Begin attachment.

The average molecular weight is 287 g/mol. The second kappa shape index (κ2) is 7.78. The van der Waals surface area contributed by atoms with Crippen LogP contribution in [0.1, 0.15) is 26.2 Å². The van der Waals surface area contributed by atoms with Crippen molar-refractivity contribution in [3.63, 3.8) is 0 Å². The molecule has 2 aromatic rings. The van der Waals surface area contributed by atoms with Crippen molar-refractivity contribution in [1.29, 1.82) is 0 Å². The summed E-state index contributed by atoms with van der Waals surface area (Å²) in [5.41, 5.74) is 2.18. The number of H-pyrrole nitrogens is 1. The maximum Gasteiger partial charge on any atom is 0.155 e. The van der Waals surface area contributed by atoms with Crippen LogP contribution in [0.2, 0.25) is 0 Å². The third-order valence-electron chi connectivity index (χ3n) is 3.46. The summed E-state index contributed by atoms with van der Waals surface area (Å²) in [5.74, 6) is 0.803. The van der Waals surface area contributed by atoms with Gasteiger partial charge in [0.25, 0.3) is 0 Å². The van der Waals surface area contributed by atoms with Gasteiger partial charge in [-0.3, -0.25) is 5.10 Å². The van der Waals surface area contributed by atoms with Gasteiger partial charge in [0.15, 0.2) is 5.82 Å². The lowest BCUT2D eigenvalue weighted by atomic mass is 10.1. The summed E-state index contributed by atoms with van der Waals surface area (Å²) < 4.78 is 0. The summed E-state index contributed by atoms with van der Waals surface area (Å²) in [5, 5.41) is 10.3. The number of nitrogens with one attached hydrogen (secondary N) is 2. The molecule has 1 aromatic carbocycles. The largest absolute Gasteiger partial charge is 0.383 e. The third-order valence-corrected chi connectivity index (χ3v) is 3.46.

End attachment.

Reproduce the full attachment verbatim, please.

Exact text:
The average molecular weight is 287 g/mol. The second kappa shape index (κ2) is 7.78. The van der Waals surface area contributed by atoms with Crippen LogP contribution in [0.1, 0.15) is 26.2 Å². The van der Waals surface area contributed by atoms with Crippen molar-refractivity contribution in [3.63, 3.8) is 0 Å². The molecule has 2 aromatic rings. The van der Waals surface area contributed by atoms with Crippen molar-refractivity contribution in [1.29, 1.82) is 0 Å². The summed E-state index contributed by atoms with van der Waals surface area (Å²) in [5.41, 5.74) is 2.18. The number of H-pyrrole nitrogens is 1. The maximum Gasteiger partial charge on any atom is 0.155 e. The van der Waals surface area contributed by atoms with Crippen LogP contribution in [0.2, 0.25) is 0 Å². The third-order valence-electron chi connectivity index (χ3n) is 3.46. The summed E-state index contributed by atoms with van der Waals surface area (Å²) in [5.74, 6) is 0.803. The van der Waals surface area contributed by atoms with Gasteiger partial charge in [0.25, 0.3) is 0 Å². The van der Waals surface area contributed by atoms with Gasteiger partial charge in [-0.3, -0.25) is 5.10 Å². The van der Waals surface area contributed by atoms with Gasteiger partial charge in [0.15, 0.2) is 5.82 Å². The lowest BCUT2D eigenvalue weighted by atomic mass is 10.1. The summed E-state index contributed by atoms with van der Waals surface area (Å²) < 4.78 is 0. The summed E-state index contributed by atoms with van der Waals surface area (Å²) in [5, 5.41) is 10.3. The number of nitrogens with one attached hydrogen (secondary N) is 2. The molecule has 1 aromatic carbocycles. The largest absolute Gasteiger partial charge is 0.383 e. The third-order valence-corrected chi connectivity index (χ3v) is 3.46.